The Shield Nickel is the first five cent coin issued by the United States that did not contain any silver. It was designed by James B. Longacre, the Chief Engraver of the US mint in 1866. Longacre based his design on the successful Two Cent Piece he also designed in 1864.
Longacre wanted a coin symbolizing the unity now of the formerly Northern and Southern states. He took elements from his Two Cent piece and incorporated them into this coin design.
As its name implies, the obverse is dominated by a large American shield, with IN GOD WE TRUST and the date. The reverse had a large numeral 5 in the center surrounded by 13 six-pointed stars, with the sun’s rays between the stars. Above the stars were the words “UNITED STATES OF AMERICA” and the word “CENTS” was at the bottom under the numeral.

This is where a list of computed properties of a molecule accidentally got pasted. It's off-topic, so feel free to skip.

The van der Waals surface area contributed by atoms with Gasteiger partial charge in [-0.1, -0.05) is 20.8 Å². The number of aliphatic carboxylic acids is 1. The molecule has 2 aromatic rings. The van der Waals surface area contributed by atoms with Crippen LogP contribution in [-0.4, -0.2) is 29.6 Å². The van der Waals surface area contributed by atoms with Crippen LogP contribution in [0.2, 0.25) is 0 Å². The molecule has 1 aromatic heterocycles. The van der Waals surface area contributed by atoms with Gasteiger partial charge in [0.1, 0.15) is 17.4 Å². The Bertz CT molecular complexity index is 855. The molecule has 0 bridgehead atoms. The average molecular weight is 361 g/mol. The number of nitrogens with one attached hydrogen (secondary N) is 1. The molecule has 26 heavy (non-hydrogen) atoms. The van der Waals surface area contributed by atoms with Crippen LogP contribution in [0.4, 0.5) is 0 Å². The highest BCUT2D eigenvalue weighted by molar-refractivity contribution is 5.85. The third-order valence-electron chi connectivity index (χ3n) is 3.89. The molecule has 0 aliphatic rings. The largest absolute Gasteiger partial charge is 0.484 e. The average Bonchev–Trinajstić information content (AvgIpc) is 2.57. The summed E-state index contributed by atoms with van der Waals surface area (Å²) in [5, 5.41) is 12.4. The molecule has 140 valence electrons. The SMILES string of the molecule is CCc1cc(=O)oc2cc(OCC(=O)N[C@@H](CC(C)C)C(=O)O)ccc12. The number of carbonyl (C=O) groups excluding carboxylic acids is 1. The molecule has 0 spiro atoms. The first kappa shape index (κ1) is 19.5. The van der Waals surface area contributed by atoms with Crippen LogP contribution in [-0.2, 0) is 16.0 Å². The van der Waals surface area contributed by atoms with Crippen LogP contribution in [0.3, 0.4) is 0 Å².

First struck in 1866, the coin was hard to strike up and display all of the detail. By 1867, the coin was redesigned part way through the year to eliminate the rays to make striking easier. As with other non-silver coins, they were welcomed after the Civil War, but as coins became more plentiful, their lack of silver lead to a lack of interest.
Mintages dropped off considerably by the 1870s and the last two years – 1877 and 1878 – saw only Proof coins for collectors struck by the Mint.